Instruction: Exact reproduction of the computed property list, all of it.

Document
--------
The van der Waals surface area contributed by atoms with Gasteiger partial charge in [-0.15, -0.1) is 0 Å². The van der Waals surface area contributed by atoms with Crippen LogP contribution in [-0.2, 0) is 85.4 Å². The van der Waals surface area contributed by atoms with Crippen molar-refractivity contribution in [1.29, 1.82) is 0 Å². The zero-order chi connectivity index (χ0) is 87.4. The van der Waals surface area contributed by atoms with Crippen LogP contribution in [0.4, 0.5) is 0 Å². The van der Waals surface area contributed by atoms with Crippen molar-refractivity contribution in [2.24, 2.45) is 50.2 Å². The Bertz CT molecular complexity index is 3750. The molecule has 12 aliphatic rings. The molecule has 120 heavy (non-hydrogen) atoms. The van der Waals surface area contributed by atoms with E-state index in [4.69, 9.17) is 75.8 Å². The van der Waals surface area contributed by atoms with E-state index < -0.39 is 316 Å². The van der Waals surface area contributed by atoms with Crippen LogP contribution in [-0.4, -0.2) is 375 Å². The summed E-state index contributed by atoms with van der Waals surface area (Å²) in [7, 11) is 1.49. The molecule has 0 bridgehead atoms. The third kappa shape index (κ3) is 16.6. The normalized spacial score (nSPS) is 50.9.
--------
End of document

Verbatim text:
The van der Waals surface area contributed by atoms with Gasteiger partial charge in [-0.15, -0.1) is 0 Å². The van der Waals surface area contributed by atoms with Crippen LogP contribution in [-0.2, 0) is 85.4 Å². The van der Waals surface area contributed by atoms with Crippen molar-refractivity contribution in [1.29, 1.82) is 0 Å². The zero-order chi connectivity index (χ0) is 87.4. The van der Waals surface area contributed by atoms with Crippen LogP contribution in [0.4, 0.5) is 0 Å². The van der Waals surface area contributed by atoms with Crippen molar-refractivity contribution in [2.24, 2.45) is 50.2 Å². The Bertz CT molecular complexity index is 3750. The molecule has 12 aliphatic rings. The molecule has 120 heavy (non-hydrogen) atoms. The van der Waals surface area contributed by atoms with E-state index in [4.69, 9.17) is 75.8 Å². The van der Waals surface area contributed by atoms with E-state index < -0.39 is 316 Å². The van der Waals surface area contributed by atoms with Crippen LogP contribution in [-0.4, -0.2) is 375 Å². The summed E-state index contributed by atoms with van der Waals surface area (Å²) in [7, 11) is 1.49. The molecule has 0 bridgehead atoms. The third kappa shape index (κ3) is 16.6. The normalized spacial score (nSPS) is 50.9.